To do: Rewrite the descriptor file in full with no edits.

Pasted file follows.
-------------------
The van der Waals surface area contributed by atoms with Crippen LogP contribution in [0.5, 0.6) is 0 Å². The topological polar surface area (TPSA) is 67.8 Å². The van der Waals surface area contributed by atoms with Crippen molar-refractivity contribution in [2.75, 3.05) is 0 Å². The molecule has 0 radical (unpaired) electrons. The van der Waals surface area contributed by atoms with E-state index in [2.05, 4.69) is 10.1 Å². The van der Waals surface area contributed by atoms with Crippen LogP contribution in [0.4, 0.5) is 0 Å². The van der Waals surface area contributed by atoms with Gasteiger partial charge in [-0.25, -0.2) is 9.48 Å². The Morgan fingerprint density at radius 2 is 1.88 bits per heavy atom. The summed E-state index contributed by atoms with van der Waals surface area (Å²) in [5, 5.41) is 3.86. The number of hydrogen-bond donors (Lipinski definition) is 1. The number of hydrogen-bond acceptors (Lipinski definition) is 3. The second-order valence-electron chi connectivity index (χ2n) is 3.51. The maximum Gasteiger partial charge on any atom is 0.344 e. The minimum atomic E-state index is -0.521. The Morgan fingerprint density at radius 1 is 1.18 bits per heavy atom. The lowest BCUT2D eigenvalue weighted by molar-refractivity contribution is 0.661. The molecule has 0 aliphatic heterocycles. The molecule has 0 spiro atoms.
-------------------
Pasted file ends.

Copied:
The van der Waals surface area contributed by atoms with Crippen LogP contribution in [0.5, 0.6) is 0 Å². The topological polar surface area (TPSA) is 67.8 Å². The van der Waals surface area contributed by atoms with Crippen molar-refractivity contribution in [2.75, 3.05) is 0 Å². The molecule has 0 radical (unpaired) electrons. The van der Waals surface area contributed by atoms with E-state index in [2.05, 4.69) is 10.1 Å². The van der Waals surface area contributed by atoms with Crippen LogP contribution in [0.4, 0.5) is 0 Å². The van der Waals surface area contributed by atoms with Gasteiger partial charge in [-0.25, -0.2) is 9.48 Å². The Morgan fingerprint density at radius 2 is 1.88 bits per heavy atom. The summed E-state index contributed by atoms with van der Waals surface area (Å²) in [5, 5.41) is 3.86. The number of hydrogen-bond donors (Lipinski definition) is 1. The number of hydrogen-bond acceptors (Lipinski definition) is 3. The second-order valence-electron chi connectivity index (χ2n) is 3.51. The maximum Gasteiger partial charge on any atom is 0.344 e. The minimum atomic E-state index is -0.521. The Morgan fingerprint density at radius 1 is 1.18 bits per heavy atom. The lowest BCUT2D eigenvalue weighted by molar-refractivity contribution is 0.661. The molecule has 0 aliphatic heterocycles. The molecule has 0 spiro atoms.